Beit Iba, Tue 23.10.07, Morning

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Observers: Shlomit S, Elinoar B (reporting)


The traffic, both pedestrian and vehicular, is relatively sparse today. When we arrived everybody was checked, including women, but soon only men were checked, and no lines formed. A man was sent into the enclosure. One of the soldiers demanded that we refrain from talking to him, we lingered there anyway, and another soldier approached us and explained that he is a cab driver who crossed the line (literally and metaphorically). Of course. The drivers, who often cross this virtual line trying to catch a passenger, have long been  the enemy of the people here. They are detained in the enclosure, and released after a short while.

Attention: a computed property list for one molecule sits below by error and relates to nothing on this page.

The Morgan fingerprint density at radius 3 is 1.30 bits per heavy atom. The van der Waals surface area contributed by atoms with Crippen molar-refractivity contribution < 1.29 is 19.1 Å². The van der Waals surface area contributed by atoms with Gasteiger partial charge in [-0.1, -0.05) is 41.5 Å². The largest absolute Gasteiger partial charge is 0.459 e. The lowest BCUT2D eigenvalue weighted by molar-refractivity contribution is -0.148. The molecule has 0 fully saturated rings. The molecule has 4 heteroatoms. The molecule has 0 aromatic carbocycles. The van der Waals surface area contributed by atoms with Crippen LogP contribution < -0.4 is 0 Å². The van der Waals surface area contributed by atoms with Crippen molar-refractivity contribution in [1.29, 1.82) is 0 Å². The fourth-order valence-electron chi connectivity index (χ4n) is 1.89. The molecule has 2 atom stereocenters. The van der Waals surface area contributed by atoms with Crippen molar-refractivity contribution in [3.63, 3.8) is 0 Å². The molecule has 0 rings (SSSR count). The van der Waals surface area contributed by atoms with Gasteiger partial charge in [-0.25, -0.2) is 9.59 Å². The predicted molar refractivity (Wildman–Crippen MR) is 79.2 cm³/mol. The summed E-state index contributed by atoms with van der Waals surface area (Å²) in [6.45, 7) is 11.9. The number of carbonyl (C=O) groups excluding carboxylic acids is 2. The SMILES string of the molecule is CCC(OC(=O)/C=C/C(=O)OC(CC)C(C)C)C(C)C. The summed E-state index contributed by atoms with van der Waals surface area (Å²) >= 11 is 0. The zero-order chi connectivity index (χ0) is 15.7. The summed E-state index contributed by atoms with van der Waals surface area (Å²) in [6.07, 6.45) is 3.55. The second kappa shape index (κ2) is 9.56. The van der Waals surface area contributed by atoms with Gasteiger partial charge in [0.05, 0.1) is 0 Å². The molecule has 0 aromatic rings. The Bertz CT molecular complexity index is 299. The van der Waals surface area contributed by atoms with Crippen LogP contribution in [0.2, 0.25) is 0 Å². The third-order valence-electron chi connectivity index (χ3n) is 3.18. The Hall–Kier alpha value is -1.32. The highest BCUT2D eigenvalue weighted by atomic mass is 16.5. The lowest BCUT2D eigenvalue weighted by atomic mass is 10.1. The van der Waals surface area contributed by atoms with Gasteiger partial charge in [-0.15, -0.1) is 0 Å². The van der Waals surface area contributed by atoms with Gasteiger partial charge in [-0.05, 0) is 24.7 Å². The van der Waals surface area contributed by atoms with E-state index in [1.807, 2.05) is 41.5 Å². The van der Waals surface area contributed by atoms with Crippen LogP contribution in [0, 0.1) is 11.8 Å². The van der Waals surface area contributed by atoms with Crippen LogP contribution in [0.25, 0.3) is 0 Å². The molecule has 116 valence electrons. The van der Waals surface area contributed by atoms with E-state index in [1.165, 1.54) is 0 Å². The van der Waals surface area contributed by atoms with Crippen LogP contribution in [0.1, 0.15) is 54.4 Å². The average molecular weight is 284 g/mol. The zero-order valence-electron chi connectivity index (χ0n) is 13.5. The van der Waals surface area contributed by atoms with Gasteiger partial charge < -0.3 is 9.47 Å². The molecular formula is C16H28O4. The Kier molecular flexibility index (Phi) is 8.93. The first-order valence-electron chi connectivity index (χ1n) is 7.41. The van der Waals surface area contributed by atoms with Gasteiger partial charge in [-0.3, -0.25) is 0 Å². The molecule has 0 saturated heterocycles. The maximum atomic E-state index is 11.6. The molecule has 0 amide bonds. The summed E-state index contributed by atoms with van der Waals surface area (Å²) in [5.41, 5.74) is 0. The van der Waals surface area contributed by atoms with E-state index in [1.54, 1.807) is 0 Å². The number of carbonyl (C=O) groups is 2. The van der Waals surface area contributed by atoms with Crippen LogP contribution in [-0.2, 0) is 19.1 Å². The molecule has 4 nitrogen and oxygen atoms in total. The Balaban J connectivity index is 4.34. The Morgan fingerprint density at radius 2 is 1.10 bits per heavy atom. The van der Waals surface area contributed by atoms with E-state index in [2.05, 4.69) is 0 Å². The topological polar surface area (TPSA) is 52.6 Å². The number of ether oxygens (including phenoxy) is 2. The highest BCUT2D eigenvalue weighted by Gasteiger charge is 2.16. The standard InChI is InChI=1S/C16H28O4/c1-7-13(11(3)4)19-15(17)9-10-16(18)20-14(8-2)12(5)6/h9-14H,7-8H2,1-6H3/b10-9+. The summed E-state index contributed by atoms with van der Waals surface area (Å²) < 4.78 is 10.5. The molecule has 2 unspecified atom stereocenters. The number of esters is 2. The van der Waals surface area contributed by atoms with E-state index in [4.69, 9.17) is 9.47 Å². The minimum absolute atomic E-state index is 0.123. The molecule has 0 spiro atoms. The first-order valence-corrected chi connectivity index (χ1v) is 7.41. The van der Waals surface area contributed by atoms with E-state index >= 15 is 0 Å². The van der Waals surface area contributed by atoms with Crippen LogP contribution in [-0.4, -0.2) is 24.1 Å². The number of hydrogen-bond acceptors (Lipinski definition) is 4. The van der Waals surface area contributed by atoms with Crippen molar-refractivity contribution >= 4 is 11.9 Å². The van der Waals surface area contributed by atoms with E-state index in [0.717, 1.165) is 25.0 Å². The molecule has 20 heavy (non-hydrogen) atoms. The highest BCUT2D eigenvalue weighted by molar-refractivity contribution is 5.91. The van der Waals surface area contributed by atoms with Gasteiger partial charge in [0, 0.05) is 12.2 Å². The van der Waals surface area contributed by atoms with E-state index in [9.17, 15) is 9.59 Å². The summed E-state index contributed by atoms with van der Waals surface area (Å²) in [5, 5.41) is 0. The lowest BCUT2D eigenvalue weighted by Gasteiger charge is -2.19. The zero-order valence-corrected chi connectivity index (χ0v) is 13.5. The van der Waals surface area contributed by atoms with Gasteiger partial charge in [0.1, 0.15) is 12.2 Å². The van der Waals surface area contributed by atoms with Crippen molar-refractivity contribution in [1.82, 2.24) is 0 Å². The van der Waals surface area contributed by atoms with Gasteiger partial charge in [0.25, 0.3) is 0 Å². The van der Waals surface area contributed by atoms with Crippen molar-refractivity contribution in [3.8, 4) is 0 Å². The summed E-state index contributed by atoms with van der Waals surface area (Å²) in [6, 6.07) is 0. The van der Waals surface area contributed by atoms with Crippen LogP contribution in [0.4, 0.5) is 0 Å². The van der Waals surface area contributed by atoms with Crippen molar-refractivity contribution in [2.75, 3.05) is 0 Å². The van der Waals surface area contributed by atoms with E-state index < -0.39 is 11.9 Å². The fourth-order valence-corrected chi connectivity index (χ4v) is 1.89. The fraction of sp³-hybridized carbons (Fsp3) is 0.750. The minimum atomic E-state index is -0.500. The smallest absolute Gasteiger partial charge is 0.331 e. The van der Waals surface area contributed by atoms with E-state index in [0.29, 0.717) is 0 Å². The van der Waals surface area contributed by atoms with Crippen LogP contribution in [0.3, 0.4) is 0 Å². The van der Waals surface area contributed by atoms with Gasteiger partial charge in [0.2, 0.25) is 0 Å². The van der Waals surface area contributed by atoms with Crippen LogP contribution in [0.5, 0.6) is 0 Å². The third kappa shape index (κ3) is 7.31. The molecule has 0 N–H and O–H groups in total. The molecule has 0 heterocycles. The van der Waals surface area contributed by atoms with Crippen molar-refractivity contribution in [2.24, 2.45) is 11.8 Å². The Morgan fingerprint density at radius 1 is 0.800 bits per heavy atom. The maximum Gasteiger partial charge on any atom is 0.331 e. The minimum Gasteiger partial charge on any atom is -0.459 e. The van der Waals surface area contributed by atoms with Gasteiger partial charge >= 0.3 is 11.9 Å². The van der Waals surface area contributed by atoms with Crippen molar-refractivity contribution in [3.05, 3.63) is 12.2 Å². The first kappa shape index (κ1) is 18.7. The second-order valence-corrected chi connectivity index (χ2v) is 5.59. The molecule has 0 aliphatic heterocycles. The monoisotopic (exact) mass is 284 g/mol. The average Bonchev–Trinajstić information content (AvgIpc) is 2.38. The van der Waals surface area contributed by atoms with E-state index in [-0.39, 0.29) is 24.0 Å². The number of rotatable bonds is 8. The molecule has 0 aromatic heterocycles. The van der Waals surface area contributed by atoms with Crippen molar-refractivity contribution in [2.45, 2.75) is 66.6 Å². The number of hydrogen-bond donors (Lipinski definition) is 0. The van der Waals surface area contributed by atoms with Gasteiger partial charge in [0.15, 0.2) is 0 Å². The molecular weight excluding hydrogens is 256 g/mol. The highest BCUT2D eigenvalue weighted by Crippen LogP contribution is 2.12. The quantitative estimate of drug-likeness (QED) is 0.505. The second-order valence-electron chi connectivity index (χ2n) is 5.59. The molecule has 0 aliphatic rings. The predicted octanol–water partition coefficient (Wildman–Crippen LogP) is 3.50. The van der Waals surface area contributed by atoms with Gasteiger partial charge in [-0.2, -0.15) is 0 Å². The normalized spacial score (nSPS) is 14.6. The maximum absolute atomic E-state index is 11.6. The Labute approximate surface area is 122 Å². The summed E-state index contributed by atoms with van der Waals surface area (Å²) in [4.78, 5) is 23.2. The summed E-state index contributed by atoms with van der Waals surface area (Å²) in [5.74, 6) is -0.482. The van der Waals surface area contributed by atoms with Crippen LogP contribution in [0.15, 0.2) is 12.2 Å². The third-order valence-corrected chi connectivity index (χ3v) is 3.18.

The vehicle line moves fast.

Today we meet again the Ecumenical Accompaniment Programme volunteers, the Swiss man, the young black woman from South Africa, and a young woman from Sweden. The Swedish woman put her finger quite fast on one of the main problems of the checkpoint system: its arbitrariness. She knows very well what is its  rationale:

creating a subdued, weak population.